Sometimes the devil really is to blame.
Let’s say you’re on a mission trip and everything goes backward. It may not be a random accident that what you intended to be a win for the Kingdom of God has become a loss for everyone involved. It might even feel like “someone” sabotaged it all on purpose.
As Jesus plainly explained, the Enemy comes to “steal, kill and destroy.” (John 10:10)
But how often do we lay the blame at the devil’s doorstep instead of acknowledging our own culpability?
I’m a big believer that all things are spiritual. The natural and supernatural realms are woven together. I’m not proposing that something is ever fully a human thing without some kind of divine or demonic component to it. But what if we’re a little too quick to point the finger at Satan—to point out the “speck” in his eye before we’ve removed the “log” from our own?
There’s a reason why blame is spelled “Be-Lame.”
We’ve all been on both sides of the tension, especially on youth trips. We hear it in the voicemail from a parent listing in detail how disappointed they were with the mission experience their kids signed up for. We see it in a volunteer who, for some strange reason, can’t seem to function physically on the third day of the trip and now needs care from you that you’d planned to invest in other ways.
The list goes on.
But maybe the reason that parent is upset has little to do with the influence of Satan, but is the consequence of poor planning. Maybe that volunteer wouldn’t have ended up sick if they’d slept well in a clean bed versus tossing and turning on the bug-ridden floor.
Before we assign blame, I’d suggest a PAUSE instead:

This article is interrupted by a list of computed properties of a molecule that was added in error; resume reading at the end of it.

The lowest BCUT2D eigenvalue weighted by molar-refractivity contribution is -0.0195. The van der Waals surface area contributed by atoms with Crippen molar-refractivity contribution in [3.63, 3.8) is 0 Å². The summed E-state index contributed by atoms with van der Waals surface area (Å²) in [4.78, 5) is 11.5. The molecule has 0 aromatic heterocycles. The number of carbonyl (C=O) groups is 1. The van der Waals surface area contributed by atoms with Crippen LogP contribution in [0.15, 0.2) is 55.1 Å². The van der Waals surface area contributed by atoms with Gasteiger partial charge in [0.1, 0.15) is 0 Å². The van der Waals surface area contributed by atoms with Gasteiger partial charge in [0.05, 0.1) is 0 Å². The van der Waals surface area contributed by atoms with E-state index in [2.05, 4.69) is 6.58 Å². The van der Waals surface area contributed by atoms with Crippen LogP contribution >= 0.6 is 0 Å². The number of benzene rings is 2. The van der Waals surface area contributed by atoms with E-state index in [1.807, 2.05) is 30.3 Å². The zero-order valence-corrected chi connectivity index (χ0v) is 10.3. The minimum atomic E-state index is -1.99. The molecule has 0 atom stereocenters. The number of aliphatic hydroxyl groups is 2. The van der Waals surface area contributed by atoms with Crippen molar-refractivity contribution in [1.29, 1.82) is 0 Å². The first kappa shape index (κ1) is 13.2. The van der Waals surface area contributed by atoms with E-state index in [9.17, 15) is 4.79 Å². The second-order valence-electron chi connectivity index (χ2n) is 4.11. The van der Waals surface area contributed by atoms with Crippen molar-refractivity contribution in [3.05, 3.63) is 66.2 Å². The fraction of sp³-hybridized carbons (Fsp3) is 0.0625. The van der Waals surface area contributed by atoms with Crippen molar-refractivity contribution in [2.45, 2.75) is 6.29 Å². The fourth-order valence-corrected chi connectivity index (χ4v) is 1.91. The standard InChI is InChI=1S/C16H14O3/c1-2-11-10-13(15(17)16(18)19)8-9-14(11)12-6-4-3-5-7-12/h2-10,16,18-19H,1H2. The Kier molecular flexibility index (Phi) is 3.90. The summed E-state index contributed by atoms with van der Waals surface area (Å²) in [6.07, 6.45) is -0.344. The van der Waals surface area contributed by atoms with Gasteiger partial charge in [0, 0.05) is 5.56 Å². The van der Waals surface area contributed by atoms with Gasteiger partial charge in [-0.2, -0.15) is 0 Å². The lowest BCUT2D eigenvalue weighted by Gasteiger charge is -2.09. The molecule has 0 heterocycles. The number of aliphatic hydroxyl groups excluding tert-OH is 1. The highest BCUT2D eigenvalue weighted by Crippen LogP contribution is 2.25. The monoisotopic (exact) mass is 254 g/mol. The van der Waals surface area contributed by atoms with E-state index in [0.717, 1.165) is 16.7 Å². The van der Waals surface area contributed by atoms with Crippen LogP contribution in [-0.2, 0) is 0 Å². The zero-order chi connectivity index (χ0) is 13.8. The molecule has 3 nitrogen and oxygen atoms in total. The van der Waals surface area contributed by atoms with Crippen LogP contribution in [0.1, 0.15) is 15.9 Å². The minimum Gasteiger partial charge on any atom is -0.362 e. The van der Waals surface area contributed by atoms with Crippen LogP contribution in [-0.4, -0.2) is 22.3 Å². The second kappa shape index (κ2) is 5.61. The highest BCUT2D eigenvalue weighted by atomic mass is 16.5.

You can do this alone, but ideally meet with your leaders or entire group when something goes wrong to seek the Lord. By all means, pour out your heart and thoughts to Jesus. Just also make sure you invite Him to pour His heart and thoughts out to you.
After you’ve started with prayer, you’re in a better position to specifically ask Jesus and others, “Who or what is behind this?” If you’re quick to assume it’s a people thing, consider the supernatural (and vice-versa). Sometimes what we’re experiencing is the product of our ignorance or indifference. Other times we’re experiencing a natural consequence of us not spending any time in prayer to invite Jesus into something. The Bible tells us to put on the whole armor of God, so if you’ve only half-suited up you’re going to be more inclined to attack.
Ask Jesus, “What actions steps or authority would You like us to take over this?” Again, understand God’s heart before you take action. Sometimes Jesus begins a sentence and we’re quick to finish it before letting Him clarify the whole thing. Slow down. Consider what personal examination and confession is needed to restore relationships. If you’re in a foreign culture, its especially important to ask your hosts how they are viewing anything awkward through local eyes.
Don’t merely “do something,” but serve a greater goal. This may mean that you make a dramatic leadership decision, such as getting your group out of a bad neighborhood that puts everyone’s safety at risk. In general, be willing to adjust what you’re doing in humility before you spend your time and attention taking authority over a spiritual influence.
On a mission trip, we don’t always have the luxury to think things through. On the other side of the trip, when you’re back home, look back so you can better look forward. Don’t do this to kick yourself, but to find better footing for the next experience. A rearview mirror on a car is only so big for a reason.
Since Adam and Eve, people have been pointing fingers at the devil. Granted, he is a part of things, but so are we. In the process of noting his presence, may we also recognize and accept our own responsibility in the situation. Stay true to your role and invite Jesus to do his. See your failure as an opportunity—and grow as a leader.
Maybe this is what it means to “resist the devil and he will flee?”
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